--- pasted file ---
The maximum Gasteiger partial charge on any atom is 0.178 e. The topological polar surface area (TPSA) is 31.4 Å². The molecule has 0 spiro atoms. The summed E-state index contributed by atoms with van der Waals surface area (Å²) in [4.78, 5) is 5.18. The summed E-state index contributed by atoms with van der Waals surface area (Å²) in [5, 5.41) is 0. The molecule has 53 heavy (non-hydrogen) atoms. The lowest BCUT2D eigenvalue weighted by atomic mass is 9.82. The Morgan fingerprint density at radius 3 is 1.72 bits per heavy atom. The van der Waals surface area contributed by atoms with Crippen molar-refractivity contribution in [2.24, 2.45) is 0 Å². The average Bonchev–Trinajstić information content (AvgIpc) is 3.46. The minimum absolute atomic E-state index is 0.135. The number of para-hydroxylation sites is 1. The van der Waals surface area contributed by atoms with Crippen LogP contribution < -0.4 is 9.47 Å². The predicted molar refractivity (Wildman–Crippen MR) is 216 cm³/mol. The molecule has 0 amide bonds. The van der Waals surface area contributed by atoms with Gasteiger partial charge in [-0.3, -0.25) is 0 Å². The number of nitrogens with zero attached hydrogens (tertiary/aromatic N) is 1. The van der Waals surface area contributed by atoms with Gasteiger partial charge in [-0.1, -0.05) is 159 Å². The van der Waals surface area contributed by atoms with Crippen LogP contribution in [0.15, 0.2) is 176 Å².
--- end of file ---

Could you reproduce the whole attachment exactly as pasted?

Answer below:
The maximum Gasteiger partial charge on any atom is 0.178 e. The topological polar surface area (TPSA) is 31.4 Å². The molecule has 0 spiro atoms. The summed E-state index contributed by atoms with van der Waals surface area (Å²) in [4.78, 5) is 5.18. The summed E-state index contributed by atoms with van der Waals surface area (Å²) in [5, 5.41) is 0. The molecule has 53 heavy (non-hydrogen) atoms. The lowest BCUT2D eigenvalue weighted by atomic mass is 9.82. The Morgan fingerprint density at radius 3 is 1.72 bits per heavy atom. The van der Waals surface area contributed by atoms with Crippen molar-refractivity contribution in [2.24, 2.45) is 0 Å². The average Bonchev–Trinajstić information content (AvgIpc) is 3.46. The minimum absolute atomic E-state index is 0.135. The number of para-hydroxylation sites is 1. The van der Waals surface area contributed by atoms with Crippen LogP contribution < -0.4 is 9.47 Å². The predicted molar refractivity (Wildman–Crippen MR) is 216 cm³/mol. The molecule has 0 amide bonds. The van der Waals surface area contributed by atoms with Gasteiger partial charge in [-0.3, -0.25) is 0 Å². The number of nitrogens with zero attached hydrogens (tertiary/aromatic N) is 1. The van der Waals surface area contributed by atoms with Gasteiger partial charge in [-0.1, -0.05) is 159 Å². The van der Waals surface area contributed by atoms with Crippen LogP contribution in [0.15, 0.2) is 176 Å².